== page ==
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Surgical Anatomy
February 2003

February 2003

Arch Surg. 2003;138(2):224. doi:10.1001/archsurg.138.2.224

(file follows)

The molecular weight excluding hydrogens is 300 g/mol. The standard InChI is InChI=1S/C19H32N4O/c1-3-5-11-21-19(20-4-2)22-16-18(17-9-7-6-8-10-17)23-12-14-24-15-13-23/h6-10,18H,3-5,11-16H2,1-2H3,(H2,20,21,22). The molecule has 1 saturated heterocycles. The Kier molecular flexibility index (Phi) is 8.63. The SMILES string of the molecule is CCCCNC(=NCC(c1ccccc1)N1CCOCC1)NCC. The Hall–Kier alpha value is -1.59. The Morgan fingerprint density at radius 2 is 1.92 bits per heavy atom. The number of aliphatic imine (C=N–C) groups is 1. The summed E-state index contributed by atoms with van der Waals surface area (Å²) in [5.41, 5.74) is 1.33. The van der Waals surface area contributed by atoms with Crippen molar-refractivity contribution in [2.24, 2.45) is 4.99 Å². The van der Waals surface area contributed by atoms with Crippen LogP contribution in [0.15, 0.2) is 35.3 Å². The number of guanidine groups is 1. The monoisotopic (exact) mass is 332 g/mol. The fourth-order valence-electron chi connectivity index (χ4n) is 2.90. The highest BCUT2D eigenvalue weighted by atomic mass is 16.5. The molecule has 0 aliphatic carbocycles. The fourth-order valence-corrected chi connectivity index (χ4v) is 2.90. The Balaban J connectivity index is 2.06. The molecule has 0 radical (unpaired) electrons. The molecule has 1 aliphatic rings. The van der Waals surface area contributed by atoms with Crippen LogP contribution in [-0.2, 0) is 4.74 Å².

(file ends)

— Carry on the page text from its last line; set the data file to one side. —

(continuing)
The triangular ligaments of the liver are the sharp, bloodless, peritoneal folds at the extreme right and left limits of the attachment of the liver to the diaphragm. They lie at the opposite ends of the posterior surface of the liver. The left triangular ligament is an extensive fold which can be clamped between the right index and middle fingers much as can the pedicle of the spleen. The right triangular ligament is less well marked. It is attached to the right inferior end of the posterior surface of the right lobe of the liver. Its two layers at once diverge and, as the upper and lower layers of the coronary ligament, limit the bare area on the back of the liver above and below.

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